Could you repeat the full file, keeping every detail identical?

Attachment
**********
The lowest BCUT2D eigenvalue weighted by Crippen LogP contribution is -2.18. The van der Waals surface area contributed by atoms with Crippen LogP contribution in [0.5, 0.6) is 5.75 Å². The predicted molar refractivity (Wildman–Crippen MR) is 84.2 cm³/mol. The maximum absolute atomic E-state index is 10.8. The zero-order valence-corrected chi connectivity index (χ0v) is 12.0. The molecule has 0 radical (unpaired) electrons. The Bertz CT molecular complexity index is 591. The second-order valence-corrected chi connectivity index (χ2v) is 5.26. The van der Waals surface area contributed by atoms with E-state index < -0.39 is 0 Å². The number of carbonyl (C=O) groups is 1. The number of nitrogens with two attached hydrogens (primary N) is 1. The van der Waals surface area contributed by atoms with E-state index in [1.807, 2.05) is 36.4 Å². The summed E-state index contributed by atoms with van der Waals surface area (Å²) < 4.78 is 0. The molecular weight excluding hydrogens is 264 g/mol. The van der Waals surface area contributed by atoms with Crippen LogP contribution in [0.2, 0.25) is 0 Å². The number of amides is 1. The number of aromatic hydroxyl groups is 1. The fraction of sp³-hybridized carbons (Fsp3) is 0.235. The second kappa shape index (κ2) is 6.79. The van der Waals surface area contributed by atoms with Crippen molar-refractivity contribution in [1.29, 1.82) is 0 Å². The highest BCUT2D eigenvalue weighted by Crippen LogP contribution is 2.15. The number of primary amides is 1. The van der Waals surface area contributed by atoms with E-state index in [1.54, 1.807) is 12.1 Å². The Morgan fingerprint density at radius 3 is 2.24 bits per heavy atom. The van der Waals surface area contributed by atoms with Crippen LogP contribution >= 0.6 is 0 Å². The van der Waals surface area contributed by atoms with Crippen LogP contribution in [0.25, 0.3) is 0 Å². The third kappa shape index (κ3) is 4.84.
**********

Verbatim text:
The lowest BCUT2D eigenvalue weighted by Crippen LogP contribution is -2.18. The van der Waals surface area contributed by atoms with Crippen LogP contribution in [0.5, 0.6) is 5.75 Å². The predicted molar refractivity (Wildman–Crippen MR) is 84.2 cm³/mol. The maximum absolute atomic E-state index is 10.8. The zero-order valence-corrected chi connectivity index (χ0v) is 12.0. The molecule has 0 radical (unpaired) electrons. The Bertz CT molecular complexity index is 591. The second-order valence-corrected chi connectivity index (χ2v) is 5.26. The van der Waals surface area contributed by atoms with E-state index < -0.39 is 0 Å². The number of carbonyl (C=O) groups is 1. The number of nitrogens with two attached hydrogens (primary N) is 1. The van der Waals surface area contributed by atoms with E-state index in [1.807, 2.05) is 36.4 Å². The summed E-state index contributed by atoms with van der Waals surface area (Å²) < 4.78 is 0. The molecular weight excluding hydrogens is 264 g/mol. The van der Waals surface area contributed by atoms with Crippen LogP contribution in [0.2, 0.25) is 0 Å². The number of amides is 1. The number of aromatic hydroxyl groups is 1. The fraction of sp³-hybridized carbons (Fsp3) is 0.235. The second kappa shape index (κ2) is 6.79. The van der Waals surface area contributed by atoms with Crippen molar-refractivity contribution in [1.29, 1.82) is 0 Å². The highest BCUT2D eigenvalue weighted by Crippen LogP contribution is 2.15. The number of primary amides is 1. The van der Waals surface area contributed by atoms with E-state index in [1.54, 1.807) is 12.1 Å². The Morgan fingerprint density at radius 3 is 2.24 bits per heavy atom. The van der Waals surface area contributed by atoms with Crippen LogP contribution >= 0.6 is 0 Å². The van der Waals surface area contributed by atoms with Crippen LogP contribution in [0.25, 0.3) is 0 Å². The third kappa shape index (κ3) is 4.84.